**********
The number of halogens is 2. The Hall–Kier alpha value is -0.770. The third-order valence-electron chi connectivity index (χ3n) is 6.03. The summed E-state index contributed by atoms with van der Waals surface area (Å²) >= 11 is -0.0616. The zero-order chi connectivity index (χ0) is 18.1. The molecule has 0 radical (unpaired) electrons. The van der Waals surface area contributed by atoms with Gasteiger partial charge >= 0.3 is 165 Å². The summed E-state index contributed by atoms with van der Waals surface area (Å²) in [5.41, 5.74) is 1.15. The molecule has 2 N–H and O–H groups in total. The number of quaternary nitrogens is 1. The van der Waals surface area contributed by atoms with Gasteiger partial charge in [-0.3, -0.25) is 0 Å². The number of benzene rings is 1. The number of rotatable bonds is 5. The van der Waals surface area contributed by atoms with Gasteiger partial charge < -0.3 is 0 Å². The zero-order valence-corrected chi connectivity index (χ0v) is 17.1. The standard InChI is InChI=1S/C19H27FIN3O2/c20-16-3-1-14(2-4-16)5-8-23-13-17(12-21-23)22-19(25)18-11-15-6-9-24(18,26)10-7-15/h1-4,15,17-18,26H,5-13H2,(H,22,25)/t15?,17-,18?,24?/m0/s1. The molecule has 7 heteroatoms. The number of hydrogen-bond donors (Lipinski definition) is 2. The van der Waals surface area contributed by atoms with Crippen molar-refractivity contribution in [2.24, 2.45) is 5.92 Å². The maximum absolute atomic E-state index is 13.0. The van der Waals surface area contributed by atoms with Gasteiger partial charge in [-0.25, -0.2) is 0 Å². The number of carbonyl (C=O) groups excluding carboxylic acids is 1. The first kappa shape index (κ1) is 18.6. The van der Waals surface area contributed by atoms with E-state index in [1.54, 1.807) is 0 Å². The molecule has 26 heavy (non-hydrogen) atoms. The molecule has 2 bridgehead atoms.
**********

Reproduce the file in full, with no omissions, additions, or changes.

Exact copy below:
The number of halogens is 2. The Hall–Kier alpha value is -0.770. The third-order valence-electron chi connectivity index (χ3n) is 6.03. The summed E-state index contributed by atoms with van der Waals surface area (Å²) >= 11 is -0.0616. The zero-order chi connectivity index (χ0) is 18.1. The molecule has 0 radical (unpaired) electrons. The van der Waals surface area contributed by atoms with Gasteiger partial charge >= 0.3 is 165 Å². The summed E-state index contributed by atoms with van der Waals surface area (Å²) in [5.41, 5.74) is 1.15. The molecule has 2 N–H and O–H groups in total. The number of quaternary nitrogens is 1. The van der Waals surface area contributed by atoms with Gasteiger partial charge in [-0.3, -0.25) is 0 Å². The number of benzene rings is 1. The number of rotatable bonds is 5. The van der Waals surface area contributed by atoms with Gasteiger partial charge < -0.3 is 0 Å². The zero-order valence-corrected chi connectivity index (χ0v) is 17.1. The standard InChI is InChI=1S/C19H27FIN3O2/c20-16-3-1-14(2-4-16)5-8-23-13-17(12-21-23)22-19(25)18-11-15-6-9-24(18,26)10-7-15/h1-4,15,17-18,26H,5-13H2,(H,22,25)/t15?,17-,18?,24?/m0/s1. The molecule has 7 heteroatoms. The number of hydrogen-bond donors (Lipinski definition) is 2. The van der Waals surface area contributed by atoms with Crippen molar-refractivity contribution in [2.24, 2.45) is 5.92 Å². The maximum absolute atomic E-state index is 13.0. The van der Waals surface area contributed by atoms with Gasteiger partial charge in [-0.25, -0.2) is 0 Å². The number of carbonyl (C=O) groups excluding carboxylic acids is 1. The first kappa shape index (κ1) is 18.6. The van der Waals surface area contributed by atoms with E-state index in [1.54, 1.807) is 0 Å². The molecule has 26 heavy (non-hydrogen) atoms. The molecule has 2 bridgehead atoms.